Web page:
6/27/2016

Sharing the Stage of the Customer Experience

The industry cannot afford to limit its thoughts and ideas for future improvements.

By Mark Welstead

We’ve all seen suggestion boxes at the local bank, email inboxes overflowing with requests for feedback, and 18-inch-long department store receipts with online survey requests. On their own, there is nothing inherently bad about these attempts to gauge customer satisfaction. Where they often fail, however, comes in the accuracy of measurement and truly actionable data collected. The restoration industry is no different when it comes to knowing all we can about the customer service experience at every step of a job. The industry cannot afford to limit its thoughts and ideas for future improvements. 

The use of a scoring system can empower a customer service division to deliver the desired superior results and best serve the needs of a claims professional by proactively gauging how well companies serve their customers. When the customer’s experience is a shared stage between several businesses, open communication and a strong performance-monitoring system together can help achieve a harmonious project that leaves every party happy.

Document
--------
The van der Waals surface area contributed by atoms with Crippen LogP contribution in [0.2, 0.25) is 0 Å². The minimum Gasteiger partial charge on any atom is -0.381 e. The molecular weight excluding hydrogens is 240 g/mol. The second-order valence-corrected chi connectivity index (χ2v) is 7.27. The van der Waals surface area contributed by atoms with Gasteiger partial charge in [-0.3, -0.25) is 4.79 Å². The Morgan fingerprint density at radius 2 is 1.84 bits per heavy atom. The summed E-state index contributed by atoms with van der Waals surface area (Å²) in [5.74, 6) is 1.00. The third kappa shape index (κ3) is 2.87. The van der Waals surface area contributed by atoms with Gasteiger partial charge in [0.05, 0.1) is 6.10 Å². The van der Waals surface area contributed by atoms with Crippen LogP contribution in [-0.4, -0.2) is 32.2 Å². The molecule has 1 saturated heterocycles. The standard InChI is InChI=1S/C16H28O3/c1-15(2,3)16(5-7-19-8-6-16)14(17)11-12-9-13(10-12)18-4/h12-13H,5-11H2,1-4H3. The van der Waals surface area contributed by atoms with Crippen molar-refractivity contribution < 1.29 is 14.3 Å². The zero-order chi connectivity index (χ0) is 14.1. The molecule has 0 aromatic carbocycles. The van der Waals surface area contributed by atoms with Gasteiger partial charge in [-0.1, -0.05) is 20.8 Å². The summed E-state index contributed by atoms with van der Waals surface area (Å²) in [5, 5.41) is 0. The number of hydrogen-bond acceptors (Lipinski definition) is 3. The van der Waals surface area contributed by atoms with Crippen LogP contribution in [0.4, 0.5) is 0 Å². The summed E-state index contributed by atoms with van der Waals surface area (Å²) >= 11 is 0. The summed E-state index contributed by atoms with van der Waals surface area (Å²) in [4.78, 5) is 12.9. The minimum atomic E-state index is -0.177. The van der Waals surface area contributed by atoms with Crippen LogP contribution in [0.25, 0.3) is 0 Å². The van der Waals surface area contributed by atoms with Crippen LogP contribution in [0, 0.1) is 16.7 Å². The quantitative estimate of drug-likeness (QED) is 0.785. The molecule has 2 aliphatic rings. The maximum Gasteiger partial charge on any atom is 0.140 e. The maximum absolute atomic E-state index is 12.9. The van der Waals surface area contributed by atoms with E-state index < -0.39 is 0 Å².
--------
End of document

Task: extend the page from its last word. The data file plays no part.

Customer service scoring systems are not new, but they have come a long way in recent years, especially in the restoration industry. There are several different programs that are owned by different companies, including, but not limited to, Net Promoter Score (NPS) and Value Progression Adjusted Sigma Score (VPASS). These scores are metrics for customer feedback that, when used appropriately, can help to stimulate profitable growth and drive the direction, focus, and improvement initiatives of any successful company with customer service excellence in mind. In addition, scores should be available to claims professionals and insurers as a representation of the experience that their policyholders and customers encountered. 

How It Works